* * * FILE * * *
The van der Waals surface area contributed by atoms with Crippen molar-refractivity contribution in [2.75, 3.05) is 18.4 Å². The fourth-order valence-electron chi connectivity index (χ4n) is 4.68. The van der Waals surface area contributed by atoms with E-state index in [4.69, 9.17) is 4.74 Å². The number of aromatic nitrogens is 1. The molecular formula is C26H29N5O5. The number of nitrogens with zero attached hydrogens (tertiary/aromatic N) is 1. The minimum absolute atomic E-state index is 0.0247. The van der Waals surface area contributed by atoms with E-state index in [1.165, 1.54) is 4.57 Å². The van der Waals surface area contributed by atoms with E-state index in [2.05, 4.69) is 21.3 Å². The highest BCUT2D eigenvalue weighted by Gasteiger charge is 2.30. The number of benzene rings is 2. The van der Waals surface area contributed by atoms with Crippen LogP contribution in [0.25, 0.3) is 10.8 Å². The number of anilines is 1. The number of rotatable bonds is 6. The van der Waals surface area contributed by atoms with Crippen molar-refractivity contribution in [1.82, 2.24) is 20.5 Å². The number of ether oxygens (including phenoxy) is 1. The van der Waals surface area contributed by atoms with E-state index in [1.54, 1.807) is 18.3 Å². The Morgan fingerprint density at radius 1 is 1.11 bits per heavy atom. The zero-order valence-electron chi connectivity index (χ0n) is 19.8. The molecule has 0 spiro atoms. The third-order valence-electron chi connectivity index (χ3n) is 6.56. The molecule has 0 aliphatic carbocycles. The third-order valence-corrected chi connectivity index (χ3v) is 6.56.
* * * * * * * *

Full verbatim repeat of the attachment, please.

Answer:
The van der Waals surface area contributed by atoms with Crippen molar-refractivity contribution in [2.75, 3.05) is 18.4 Å². The fourth-order valence-electron chi connectivity index (χ4n) is 4.68. The van der Waals surface area contributed by atoms with E-state index in [4.69, 9.17) is 4.74 Å². The number of aromatic nitrogens is 1. The molecular formula is C26H29N5O5. The number of nitrogens with zero attached hydrogens (tertiary/aromatic N) is 1. The minimum absolute atomic E-state index is 0.0247. The van der Waals surface area contributed by atoms with E-state index in [1.165, 1.54) is 4.57 Å². The van der Waals surface area contributed by atoms with E-state index in [2.05, 4.69) is 21.3 Å². The highest BCUT2D eigenvalue weighted by Gasteiger charge is 2.30. The number of benzene rings is 2. The van der Waals surface area contributed by atoms with Crippen LogP contribution in [0.25, 0.3) is 10.8 Å². The number of anilines is 1. The number of rotatable bonds is 6. The van der Waals surface area contributed by atoms with Crippen molar-refractivity contribution in [1.82, 2.24) is 20.5 Å². The number of ether oxygens (including phenoxy) is 1. The van der Waals surface area contributed by atoms with E-state index in [1.54, 1.807) is 18.3 Å². The Morgan fingerprint density at radius 1 is 1.11 bits per heavy atom. The zero-order valence-electron chi connectivity index (χ0n) is 19.8. The molecule has 0 spiro atoms. The third-order valence-electron chi connectivity index (χ3n) is 6.56. The molecule has 0 aliphatic carbocycles. The third-order valence-corrected chi connectivity index (χ3v) is 6.56.